Nov 12 2012

OPINION: Concerns Raised by a Permanent School Tax

A member of the School District Citizens’ Advisory Committee comments on the proposal for a “permanent” school parcel tax –

Outlined herewith are my serious concerns regarding this proposed new parcel tax:

  • First, I am distressed and appalled by the prospect of making the parcel tax permanent.
    • Without a doubt, future Boards and administrations will become so accustomed to such a permanent tax that it will simply fade into the basic tax structure that will no longer have the special importance as it does today.  It will be treated in the same manner as the advalorem tax is today.
    • Once the “permanent” tax is no longer sufficient to satisfy the ever growing needs of the District, there will, without question, bring forth appeals for more “special” or “emergency” parcel taxes to heap on the taxpayers of Piedmont.  Just look no further than the so-called “emergency” tax proposed with this round of measures if State Proposition 30 had not been approved. There’s no doubt in my mind that this will happen once the state politicians figure out how to redirect any $$$$$ from Prop. 30 receipts to other priorities in a year or so!
    • The only part of this proposed measure that I can support is the limitation of the annual escalator to 2%, mirroring the Prop. 13 limitation on assessed value growth.
  • As to the so-called “Low Income Exemption for SSI Recipients”, I see this as very close to meaningless.  How many, if any, Piedmont property owners fall within these circumstances?  Few I wager!  A more realistic “senior citizen” or “lower income” provision should be incorporated into the measure.
  • In relation to the proposed abolishment of the Citizens Advisory Committee (CAC), I see this as an unfortunate loss of the public’s ability to view the activities and results of the use of the taxpayers’ money.  The current CAC is obliged to provide an independent report of its findings annually.  The proposal to fold the CAC duties into the Budget Advisory Committee is unlikely to provide such clarity.
  • Based on my concerns indicated above, I must strongly urge that the Board reconsider the measure described.  If not, I will find it necessary to strongly and actively oppose the adoption of this parcel tax.  We must retain the ability to have the voters review the performance of the District and this Board at least every 4 years.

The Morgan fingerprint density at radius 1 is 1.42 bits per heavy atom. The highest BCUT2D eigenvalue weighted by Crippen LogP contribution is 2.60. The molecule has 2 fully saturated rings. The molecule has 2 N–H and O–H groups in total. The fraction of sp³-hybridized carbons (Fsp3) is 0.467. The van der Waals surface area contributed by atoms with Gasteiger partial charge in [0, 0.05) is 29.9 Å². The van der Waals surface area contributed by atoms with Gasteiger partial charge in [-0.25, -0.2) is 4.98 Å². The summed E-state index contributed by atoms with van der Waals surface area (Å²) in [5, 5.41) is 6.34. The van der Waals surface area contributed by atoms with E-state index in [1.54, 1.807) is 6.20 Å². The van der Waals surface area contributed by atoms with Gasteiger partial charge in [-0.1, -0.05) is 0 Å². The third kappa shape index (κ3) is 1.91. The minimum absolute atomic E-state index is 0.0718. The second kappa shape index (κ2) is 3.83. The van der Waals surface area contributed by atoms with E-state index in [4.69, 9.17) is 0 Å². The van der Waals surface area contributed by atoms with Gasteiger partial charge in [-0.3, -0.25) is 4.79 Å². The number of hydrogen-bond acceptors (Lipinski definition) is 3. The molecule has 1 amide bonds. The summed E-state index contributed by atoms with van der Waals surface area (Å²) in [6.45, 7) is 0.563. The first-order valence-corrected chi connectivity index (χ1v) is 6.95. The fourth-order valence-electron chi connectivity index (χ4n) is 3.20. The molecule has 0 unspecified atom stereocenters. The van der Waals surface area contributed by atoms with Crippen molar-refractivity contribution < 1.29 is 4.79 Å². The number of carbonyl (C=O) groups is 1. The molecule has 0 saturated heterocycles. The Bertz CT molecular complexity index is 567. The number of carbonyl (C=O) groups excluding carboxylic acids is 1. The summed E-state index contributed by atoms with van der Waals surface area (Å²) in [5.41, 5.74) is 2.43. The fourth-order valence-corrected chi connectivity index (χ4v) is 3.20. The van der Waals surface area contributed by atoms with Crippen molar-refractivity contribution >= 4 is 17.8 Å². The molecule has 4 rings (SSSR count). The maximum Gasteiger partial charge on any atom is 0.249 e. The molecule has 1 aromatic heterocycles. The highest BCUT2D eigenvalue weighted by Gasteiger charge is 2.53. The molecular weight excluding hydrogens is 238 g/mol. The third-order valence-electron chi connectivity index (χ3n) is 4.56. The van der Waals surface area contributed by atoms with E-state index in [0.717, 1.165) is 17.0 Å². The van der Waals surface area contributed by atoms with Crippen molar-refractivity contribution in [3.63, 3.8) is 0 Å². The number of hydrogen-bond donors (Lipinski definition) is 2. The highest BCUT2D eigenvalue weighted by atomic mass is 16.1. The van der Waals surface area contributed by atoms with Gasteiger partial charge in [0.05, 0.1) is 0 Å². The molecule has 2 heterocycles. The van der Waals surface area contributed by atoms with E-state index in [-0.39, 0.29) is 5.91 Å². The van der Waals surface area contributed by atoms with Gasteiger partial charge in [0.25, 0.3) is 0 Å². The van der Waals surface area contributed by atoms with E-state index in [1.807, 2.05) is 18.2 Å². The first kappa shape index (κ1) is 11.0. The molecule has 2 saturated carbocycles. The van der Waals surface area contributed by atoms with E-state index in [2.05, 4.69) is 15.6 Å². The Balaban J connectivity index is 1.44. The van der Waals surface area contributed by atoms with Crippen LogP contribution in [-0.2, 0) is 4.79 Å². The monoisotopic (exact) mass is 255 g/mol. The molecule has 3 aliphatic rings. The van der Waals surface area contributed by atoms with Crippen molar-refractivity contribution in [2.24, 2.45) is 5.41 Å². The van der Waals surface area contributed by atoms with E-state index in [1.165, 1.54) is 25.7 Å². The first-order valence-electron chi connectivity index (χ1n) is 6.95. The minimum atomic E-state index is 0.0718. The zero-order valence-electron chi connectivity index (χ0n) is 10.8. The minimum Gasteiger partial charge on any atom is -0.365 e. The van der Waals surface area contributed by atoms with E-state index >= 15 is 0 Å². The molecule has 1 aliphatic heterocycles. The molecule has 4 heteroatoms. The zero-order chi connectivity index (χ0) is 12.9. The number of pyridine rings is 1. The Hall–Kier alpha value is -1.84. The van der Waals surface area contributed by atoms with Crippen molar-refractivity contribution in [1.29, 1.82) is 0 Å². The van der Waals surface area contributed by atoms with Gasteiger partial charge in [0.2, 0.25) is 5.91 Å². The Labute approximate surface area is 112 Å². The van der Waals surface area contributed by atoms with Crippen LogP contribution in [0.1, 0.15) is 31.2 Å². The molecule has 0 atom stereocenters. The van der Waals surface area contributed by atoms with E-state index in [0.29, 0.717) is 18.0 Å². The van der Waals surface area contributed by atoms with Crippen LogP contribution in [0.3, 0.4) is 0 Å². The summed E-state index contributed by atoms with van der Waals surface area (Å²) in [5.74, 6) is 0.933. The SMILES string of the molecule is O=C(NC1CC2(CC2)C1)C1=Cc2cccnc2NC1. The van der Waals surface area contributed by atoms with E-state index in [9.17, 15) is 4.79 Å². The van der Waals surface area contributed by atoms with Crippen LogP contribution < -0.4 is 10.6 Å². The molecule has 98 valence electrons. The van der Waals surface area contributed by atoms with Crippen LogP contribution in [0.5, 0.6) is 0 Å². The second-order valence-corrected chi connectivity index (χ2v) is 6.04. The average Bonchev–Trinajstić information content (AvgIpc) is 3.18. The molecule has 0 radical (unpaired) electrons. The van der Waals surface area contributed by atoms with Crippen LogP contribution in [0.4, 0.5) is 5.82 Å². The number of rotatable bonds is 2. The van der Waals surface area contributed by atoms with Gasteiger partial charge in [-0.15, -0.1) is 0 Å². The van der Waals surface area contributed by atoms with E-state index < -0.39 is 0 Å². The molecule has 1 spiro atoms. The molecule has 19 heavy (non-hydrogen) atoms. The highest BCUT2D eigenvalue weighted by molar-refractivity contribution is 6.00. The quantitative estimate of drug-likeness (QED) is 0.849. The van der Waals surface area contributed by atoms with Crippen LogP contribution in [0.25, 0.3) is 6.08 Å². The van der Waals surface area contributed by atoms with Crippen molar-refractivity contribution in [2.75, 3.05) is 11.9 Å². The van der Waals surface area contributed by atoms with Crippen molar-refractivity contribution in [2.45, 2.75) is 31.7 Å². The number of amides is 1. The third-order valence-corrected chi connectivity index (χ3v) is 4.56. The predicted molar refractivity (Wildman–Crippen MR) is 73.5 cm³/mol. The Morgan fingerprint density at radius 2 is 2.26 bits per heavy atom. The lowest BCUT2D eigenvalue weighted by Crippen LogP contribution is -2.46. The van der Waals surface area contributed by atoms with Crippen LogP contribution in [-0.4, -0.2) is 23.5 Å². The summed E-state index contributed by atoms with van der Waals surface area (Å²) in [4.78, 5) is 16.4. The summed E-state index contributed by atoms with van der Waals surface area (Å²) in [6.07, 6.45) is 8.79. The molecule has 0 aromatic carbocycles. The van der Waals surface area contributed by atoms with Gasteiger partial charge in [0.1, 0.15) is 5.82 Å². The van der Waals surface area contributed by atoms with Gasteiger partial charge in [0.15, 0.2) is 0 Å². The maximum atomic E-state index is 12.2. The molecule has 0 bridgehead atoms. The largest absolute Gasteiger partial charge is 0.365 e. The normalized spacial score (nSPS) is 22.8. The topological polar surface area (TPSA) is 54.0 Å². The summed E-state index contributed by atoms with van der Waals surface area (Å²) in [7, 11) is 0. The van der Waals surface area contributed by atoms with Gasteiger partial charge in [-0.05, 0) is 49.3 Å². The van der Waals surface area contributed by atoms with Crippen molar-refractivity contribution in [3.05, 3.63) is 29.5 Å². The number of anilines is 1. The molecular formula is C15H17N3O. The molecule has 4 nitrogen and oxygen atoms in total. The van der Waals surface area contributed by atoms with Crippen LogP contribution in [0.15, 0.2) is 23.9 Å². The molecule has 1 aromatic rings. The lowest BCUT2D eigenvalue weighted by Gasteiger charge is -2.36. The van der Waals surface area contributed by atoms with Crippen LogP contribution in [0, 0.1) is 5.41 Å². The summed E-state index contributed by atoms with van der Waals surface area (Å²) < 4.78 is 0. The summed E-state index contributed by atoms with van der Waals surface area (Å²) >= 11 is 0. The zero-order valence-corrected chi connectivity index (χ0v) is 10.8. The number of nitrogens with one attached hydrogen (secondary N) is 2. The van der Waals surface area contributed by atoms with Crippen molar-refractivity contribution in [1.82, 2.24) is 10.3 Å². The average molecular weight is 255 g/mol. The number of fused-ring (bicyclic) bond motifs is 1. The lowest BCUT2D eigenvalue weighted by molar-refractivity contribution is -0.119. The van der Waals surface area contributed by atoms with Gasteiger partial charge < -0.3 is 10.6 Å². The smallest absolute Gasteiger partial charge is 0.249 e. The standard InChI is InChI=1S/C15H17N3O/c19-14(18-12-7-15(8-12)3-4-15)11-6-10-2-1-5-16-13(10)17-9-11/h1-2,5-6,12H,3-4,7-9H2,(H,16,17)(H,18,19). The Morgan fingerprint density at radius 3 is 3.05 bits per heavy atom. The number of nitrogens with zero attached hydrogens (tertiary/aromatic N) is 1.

• And to the likely argument that the voters could, by initiative, reverse the proposed measure in the future, I would counter with my view that any such effort would be unlikely to muster an effective campaign.  Reversing a law, no matter how unpopular, is seldom, if ever, possible to accomplish.

George Childs

Piedmont Resident and member of the School District Citizens Advisory Committee

Editors’ Note:  The opinions expressed are those of the author and not necessarily those of the Piedmont Civic Association.

4 Responses to “OPINION: Concerns Raised by a Permanent School Tax”

  1. The SSI exemption is “window dressing” that will help (virtually) no one in Piedmont.

    I would add to George’s fine letter that the Board should consider the San Marino and La Canada models of taxation; both these districts ranking above Piedmont and number one and two in the State. San Marino has a fixed flat rate tax of $1,169 and La Canada’s tax is $150 and both districts have a 100% senior exemption, as do virtually all other school districts in the state with a school support tax. The Piedmont tax is literally 181% to 2,493% higher than the seven other highest ranked state districts.

    The argument that San Marino, a 13,500 affluent bedroom community in Los Angeles very similar to Piedmont, is not a good comparable because of lower salaries in Southern California is simply not true. The Sacrament Bee has school district average salaries. San Marino average teacher salary in 2011 is $70,527; La Canada $70,964; Piedmont $71,437; Piedmont is barely half to one percent higher so salaries are quite comparable.

    The same source has Superintendent salaries for the three districts as La Canada – $172,540; San Marino – $180,000; Piedmont – $191,437. 2012 enrollment in Piedmont – 1,967; San Marino – 2,501; La Canada – 3,213.

  2. I do NOT support an “Evergreen” tax. I was Board President when the first tax was passed. It was a real challenge but it brought the community together. Yes, financial information is available on the district website but that isn’t the same as public discussion. Things change… number of students, priority programs, state funding. More than four years for planning purposes could work just NOT a tax with no sunset or oversight.

    Tamra C. Hege

  3. I think the School Tax should NOT be permanent; voters should have the option of renewing or not.

    I think there should be an independent oversight committee that is NOT appointed by the School Board for obvious conflict-of-interest reasons.

    I think the school tax should be proportionate to the size of Piedmont owners’ parcels, not a “flat” tax. Generally, the tax rate should be approximately the same on a per-square-foot basis.

  4. Bruce Joffe’s 3rd suggestion, a per square foot basis, is used in other districts and would be the most equitable. There is a question whether this would be by lot size or building size; School Measure “G” in W. Contra Costa is by building size. Our School board states there are legal problems with using this square footage method but other districts do it.

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